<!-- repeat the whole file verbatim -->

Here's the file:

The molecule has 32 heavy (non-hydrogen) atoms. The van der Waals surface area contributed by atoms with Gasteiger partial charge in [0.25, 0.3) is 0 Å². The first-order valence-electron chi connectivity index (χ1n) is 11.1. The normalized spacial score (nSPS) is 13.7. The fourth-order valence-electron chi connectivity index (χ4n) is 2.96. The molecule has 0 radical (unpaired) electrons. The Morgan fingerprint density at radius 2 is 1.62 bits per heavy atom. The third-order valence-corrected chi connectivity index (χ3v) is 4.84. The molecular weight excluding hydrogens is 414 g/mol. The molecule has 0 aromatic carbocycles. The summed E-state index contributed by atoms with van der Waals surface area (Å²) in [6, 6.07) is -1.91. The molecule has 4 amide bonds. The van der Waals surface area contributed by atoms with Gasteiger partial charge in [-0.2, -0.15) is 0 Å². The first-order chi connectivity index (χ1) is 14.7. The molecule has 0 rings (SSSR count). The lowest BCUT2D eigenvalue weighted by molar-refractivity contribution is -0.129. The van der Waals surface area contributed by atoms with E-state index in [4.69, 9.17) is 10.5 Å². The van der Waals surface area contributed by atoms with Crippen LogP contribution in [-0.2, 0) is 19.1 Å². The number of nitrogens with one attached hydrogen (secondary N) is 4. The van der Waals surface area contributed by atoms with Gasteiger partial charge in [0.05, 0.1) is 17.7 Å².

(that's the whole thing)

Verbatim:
The molecule has 32 heavy (non-hydrogen) atoms. The van der Waals surface area contributed by atoms with Gasteiger partial charge in [0.25, 0.3) is 0 Å². The first-order valence-electron chi connectivity index (χ1n) is 11.1. The normalized spacial score (nSPS) is 13.7. The fourth-order valence-electron chi connectivity index (χ4n) is 2.96. The molecule has 0 radical (unpaired) electrons. The Morgan fingerprint density at radius 2 is 1.62 bits per heavy atom. The third-order valence-corrected chi connectivity index (χ3v) is 4.84. The molecular weight excluding hydrogens is 414 g/mol. The molecule has 0 aromatic carbocycles. The summed E-state index contributed by atoms with van der Waals surface area (Å²) in [6, 6.07) is -1.91. The molecule has 4 amide bonds. The van der Waals surface area contributed by atoms with Gasteiger partial charge in [-0.2, -0.15) is 0 Å². The first-order chi connectivity index (χ1) is 14.7. The molecule has 0 rings (SSSR count). The lowest BCUT2D eigenvalue weighted by molar-refractivity contribution is -0.129. The van der Waals surface area contributed by atoms with E-state index in [4.69, 9.17) is 10.5 Å². The van der Waals surface area contributed by atoms with Crippen LogP contribution in [-0.2, 0) is 19.1 Å². The number of nitrogens with one attached hydrogen (secondary N) is 4. The van der Waals surface area contributed by atoms with Gasteiger partial charge in [0.05, 0.1) is 17.7 Å².